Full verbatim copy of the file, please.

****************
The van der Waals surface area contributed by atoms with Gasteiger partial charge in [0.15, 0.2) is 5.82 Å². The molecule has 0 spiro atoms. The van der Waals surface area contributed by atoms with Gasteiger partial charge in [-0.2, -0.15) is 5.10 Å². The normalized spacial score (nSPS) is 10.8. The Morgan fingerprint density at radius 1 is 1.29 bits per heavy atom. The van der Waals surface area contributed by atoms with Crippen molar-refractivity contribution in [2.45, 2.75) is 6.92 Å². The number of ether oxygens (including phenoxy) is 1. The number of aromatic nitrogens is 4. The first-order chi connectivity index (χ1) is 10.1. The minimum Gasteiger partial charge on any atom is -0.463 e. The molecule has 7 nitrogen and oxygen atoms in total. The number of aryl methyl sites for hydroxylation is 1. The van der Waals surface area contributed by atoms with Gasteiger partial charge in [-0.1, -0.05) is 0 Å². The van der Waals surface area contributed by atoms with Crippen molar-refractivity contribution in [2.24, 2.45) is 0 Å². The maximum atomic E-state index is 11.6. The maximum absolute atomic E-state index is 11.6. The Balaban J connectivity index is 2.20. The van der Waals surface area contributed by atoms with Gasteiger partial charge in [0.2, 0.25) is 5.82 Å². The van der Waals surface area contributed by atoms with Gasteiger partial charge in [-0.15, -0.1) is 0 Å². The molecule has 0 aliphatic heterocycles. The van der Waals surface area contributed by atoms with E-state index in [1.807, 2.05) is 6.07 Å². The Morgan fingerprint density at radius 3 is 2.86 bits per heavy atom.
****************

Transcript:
The van der Waals surface area contributed by atoms with Gasteiger partial charge in [0.15, 0.2) is 5.82 Å². The molecule has 0 spiro atoms. The van der Waals surface area contributed by atoms with Gasteiger partial charge in [-0.2, -0.15) is 5.10 Å². The normalized spacial score (nSPS) is 10.8. The Morgan fingerprint density at radius 1 is 1.29 bits per heavy atom. The van der Waals surface area contributed by atoms with Crippen molar-refractivity contribution in [2.45, 2.75) is 6.92 Å². The number of ether oxygens (including phenoxy) is 1. The number of aromatic nitrogens is 4. The first-order chi connectivity index (χ1) is 10.1. The minimum Gasteiger partial charge on any atom is -0.463 e. The molecule has 7 nitrogen and oxygen atoms in total. The number of aryl methyl sites for hydroxylation is 1. The van der Waals surface area contributed by atoms with Gasteiger partial charge in [-0.1, -0.05) is 0 Å². The van der Waals surface area contributed by atoms with Crippen molar-refractivity contribution in [2.24, 2.45) is 0 Å². The maximum atomic E-state index is 11.6. The maximum absolute atomic E-state index is 11.6. The Balaban J connectivity index is 2.20. The van der Waals surface area contributed by atoms with Gasteiger partial charge in [0.2, 0.25) is 5.82 Å². The van der Waals surface area contributed by atoms with Gasteiger partial charge in [-0.15, -0.1) is 0 Å². The molecule has 0 aliphatic heterocycles. The van der Waals surface area contributed by atoms with E-state index in [1.807, 2.05) is 6.07 Å². The Morgan fingerprint density at radius 3 is 2.86 bits per heavy atom.